Take for me terumah…and make for Me a mikdash, so that I will dwell amongst them.
What they were actually asked to do was to take mundane objects and sanctify them. We typically call this hekdesh – making something holy. Significantly, the Torah here chooses a different term: terumah, which means raising up a portion form a larger quantity. Thus, the portion of produce we give to a kohen is called terumah, not hekdesh.
The difference between them carries over to halacha. You literally cannot make all of something terumah. To be legally effective, you must leave over part of the original that remains unchanged. There must be a shirayim, a residual. Should a person designate all of his gathered crop as terumah, none of it becomes terumah! On the other hand, a person can choose to make all of his possessions hekdesh.
The difference is not what you might think. We generally regard hekdesh as the more elevated level than terumah. While this is true in some applications, it misses a subtle nuance. Hekdesh is localized. It affects only what you designate. Terumah, however, does more than that. It elevates the portion that you designate, of course, but – as if by contagion – elevates all that remains as well! (The only phenomenon in hekdesh that is similar to that of terumah is limited to hekdesh of the mishkan, where the Torah states that “whatever touches them will become kodesh.”)
The source of the process of terumah is in Creation itself. Hashem rests on that first Shabbos, “from all His work which G-d created to make / la’asos.” Those last words mean, in effect, that the process of creation ex nihilo, of yesh me-ayin, left an imprint in the handiwork of Hashem. Within Creation there is a capacity for what He created to continue creating more! By this we don’t mean the changes that we regard as new. Those really involve new combinations of elements that already exist. La’asos means entirely new works, as a kind of continuing creation. Klal Yisrael, in its special relationship to HKBH, has access to this imprint upon Creation. They as well can create kedushah that goes on to create more! That process is terumah.
In taking terumah for the mishkan, the donors created kedushah in the greater pool of money and valuables from which the donations came. The residual gold, silver, etc. was elevated in such a manner as to guarantee that they would remain forever in the Jewish domain. The kedushah instilled in them was potent – so potent that in our present state we cannot grasp it, and thus treat the residual portion as mundane, just as we do to the grain or dough from which we take terumah and challah. The residual that is not given to the kohen is treated as mundane, not as something holy, because we cannot relate to its kedushah. Assuredly, however, a profound holiness attaches itself to the residual through the designating of the terumah portion.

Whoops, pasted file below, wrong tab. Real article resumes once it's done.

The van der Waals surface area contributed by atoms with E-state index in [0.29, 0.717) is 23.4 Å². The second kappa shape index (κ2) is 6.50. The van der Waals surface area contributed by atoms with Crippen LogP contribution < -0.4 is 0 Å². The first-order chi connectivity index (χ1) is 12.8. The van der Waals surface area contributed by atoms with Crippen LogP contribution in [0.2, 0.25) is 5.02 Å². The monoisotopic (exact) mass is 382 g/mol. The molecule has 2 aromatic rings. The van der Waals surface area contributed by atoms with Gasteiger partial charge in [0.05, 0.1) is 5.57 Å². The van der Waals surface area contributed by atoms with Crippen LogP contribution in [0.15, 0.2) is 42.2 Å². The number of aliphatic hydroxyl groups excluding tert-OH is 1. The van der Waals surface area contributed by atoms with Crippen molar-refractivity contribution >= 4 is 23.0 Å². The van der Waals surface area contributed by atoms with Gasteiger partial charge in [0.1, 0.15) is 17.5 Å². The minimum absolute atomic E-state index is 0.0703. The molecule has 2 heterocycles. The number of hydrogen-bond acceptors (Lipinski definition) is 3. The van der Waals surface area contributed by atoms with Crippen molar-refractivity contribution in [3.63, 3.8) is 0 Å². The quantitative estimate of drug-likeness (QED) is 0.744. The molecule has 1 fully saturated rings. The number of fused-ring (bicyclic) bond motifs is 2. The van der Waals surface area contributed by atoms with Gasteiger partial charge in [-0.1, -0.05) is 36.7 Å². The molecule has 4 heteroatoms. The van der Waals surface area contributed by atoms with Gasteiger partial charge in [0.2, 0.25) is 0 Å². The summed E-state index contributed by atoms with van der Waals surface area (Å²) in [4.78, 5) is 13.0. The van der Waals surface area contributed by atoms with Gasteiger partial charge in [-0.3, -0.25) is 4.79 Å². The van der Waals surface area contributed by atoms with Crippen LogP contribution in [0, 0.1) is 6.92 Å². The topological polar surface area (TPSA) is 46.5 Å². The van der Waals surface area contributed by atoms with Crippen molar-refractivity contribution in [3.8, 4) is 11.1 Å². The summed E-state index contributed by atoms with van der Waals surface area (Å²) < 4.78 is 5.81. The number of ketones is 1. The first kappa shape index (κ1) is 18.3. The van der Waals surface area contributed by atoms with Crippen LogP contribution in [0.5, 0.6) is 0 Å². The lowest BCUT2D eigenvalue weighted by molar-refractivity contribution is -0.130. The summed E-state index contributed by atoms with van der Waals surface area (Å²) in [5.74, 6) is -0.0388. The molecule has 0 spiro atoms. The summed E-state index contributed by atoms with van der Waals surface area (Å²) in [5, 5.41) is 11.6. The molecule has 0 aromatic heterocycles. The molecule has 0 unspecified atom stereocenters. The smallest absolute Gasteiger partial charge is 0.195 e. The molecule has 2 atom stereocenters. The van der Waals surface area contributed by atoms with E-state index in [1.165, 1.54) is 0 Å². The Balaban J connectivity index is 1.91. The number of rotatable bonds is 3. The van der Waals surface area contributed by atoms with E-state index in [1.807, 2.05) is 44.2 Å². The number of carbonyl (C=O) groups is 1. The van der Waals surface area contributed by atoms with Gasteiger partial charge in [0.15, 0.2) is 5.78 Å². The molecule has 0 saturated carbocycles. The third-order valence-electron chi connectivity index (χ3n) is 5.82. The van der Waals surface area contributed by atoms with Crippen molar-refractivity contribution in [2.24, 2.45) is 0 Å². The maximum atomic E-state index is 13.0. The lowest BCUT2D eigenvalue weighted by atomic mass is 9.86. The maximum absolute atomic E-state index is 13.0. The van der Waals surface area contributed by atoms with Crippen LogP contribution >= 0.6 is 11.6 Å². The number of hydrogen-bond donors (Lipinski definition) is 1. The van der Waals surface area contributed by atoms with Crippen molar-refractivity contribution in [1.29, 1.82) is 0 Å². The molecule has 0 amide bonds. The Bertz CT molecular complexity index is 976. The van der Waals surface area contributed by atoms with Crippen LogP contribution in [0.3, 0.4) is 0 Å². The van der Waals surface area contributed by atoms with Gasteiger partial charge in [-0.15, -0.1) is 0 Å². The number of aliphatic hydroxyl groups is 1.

Analogous to this is a talis. We think of only the tzitzis is possessing some kind of kedushah, not the garment. In fact the tzitzis draw their kedushah from the garment! Because we cannot appreciate or process the kedushah of the garment, we treat it as non-sacred.
Tzadikim can sense this kedushah a bit. Because they are meticulous in their business dealings, their property is not contaminated in the slightest by theft and impropriety. Only complete legal owners are capable of uncovering the kedushah of the shirayim / residual. The tzadik values his property because of this kedushah. Thus, Chazal tell us that his property is more dear to him than his body. For the same reason, Yaakov went back for the “small vessels,” not willing to abandon sacred objects.
Because of the enormous power of terumah to create the kedushah of the shirayim, the Torah emphasizes “take for Me,” i.e. take it entirely lishmah! Any disconnect between the taking and HKBH will diminish its potency.
Disconnect, separation, is the cause of so much that is evil or tragic. The disconnect between people – the essence of sinas chinam – destroyed our beis hamikdosh. Separating between ness and teva, between the miraculous and the ordinary, means opening a space between the Four Letter Name and the Name Elokim. In truth, there is no separation between them.
Amalek creates separation where there should be nothing but unity. With our triumph over Amalek at the time of Purim, “For the Jews there was light and gladness and joy and honor.” The gemara identifies each of these with another mitzvah. Light is Torah; gladness is Yom Tov; joy is bris milah; honor is tefillin. We sometimes think that they mean only that the two members of the matched pairs are related to each other. We think that there is no real light without Torah, and that Torah inexorably leads to more light. It is incorrect, however, to regard these pairs as different concepts that are simply linked. Chazal are teaching us that they form identities. When Amalek’s power ceases, separation and division disappear. With that, Jews realize that Torah is light. They experience Yom Tov as the ultimate simchah. They know of no joy that parallels bris milah. And they find no greater honor than wearing the tefillin that announces to the world that “the Name of Hashem is called upon you.”
This, then, is part of what the Torah declares with the instructions to prepare for the mishkan’s construction. Take the sundry materials you need to create an abode for the Shechinah on earth. Take them for Me. Take them as if I were taking them Myself! Yisrael v’orayso v’Kudsha Brich Hu are one, without any distance between them.